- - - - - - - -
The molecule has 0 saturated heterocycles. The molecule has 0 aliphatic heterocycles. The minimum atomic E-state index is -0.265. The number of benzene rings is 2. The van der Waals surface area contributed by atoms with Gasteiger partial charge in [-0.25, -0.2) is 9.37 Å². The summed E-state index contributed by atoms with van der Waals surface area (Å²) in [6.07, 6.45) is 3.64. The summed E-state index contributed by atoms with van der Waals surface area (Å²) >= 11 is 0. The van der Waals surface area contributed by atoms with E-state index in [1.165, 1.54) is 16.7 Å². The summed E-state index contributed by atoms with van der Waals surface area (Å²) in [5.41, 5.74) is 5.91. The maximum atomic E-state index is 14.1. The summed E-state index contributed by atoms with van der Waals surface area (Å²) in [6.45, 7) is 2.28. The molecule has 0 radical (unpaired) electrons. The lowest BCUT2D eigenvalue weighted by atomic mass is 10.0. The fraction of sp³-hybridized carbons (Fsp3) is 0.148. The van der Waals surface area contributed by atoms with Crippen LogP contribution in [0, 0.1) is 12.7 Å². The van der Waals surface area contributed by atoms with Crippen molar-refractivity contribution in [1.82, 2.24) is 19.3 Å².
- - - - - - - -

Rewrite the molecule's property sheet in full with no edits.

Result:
The molecule has 0 saturated heterocycles. The molecule has 0 aliphatic heterocycles. The minimum atomic E-state index is -0.265. The number of benzene rings is 2. The van der Waals surface area contributed by atoms with Gasteiger partial charge in [-0.25, -0.2) is 9.37 Å². The summed E-state index contributed by atoms with van der Waals surface area (Å²) in [6.07, 6.45) is 3.64. The summed E-state index contributed by atoms with van der Waals surface area (Å²) >= 11 is 0. The van der Waals surface area contributed by atoms with E-state index in [1.165, 1.54) is 16.7 Å². The summed E-state index contributed by atoms with van der Waals surface area (Å²) in [5.41, 5.74) is 5.91. The maximum atomic E-state index is 14.1. The summed E-state index contributed by atoms with van der Waals surface area (Å²) in [6.45, 7) is 2.28. The molecule has 0 radical (unpaired) electrons. The lowest BCUT2D eigenvalue weighted by atomic mass is 10.0. The fraction of sp³-hybridized carbons (Fsp3) is 0.148. The van der Waals surface area contributed by atoms with Crippen LogP contribution in [0, 0.1) is 12.7 Å². The van der Waals surface area contributed by atoms with Crippen molar-refractivity contribution in [1.82, 2.24) is 19.3 Å².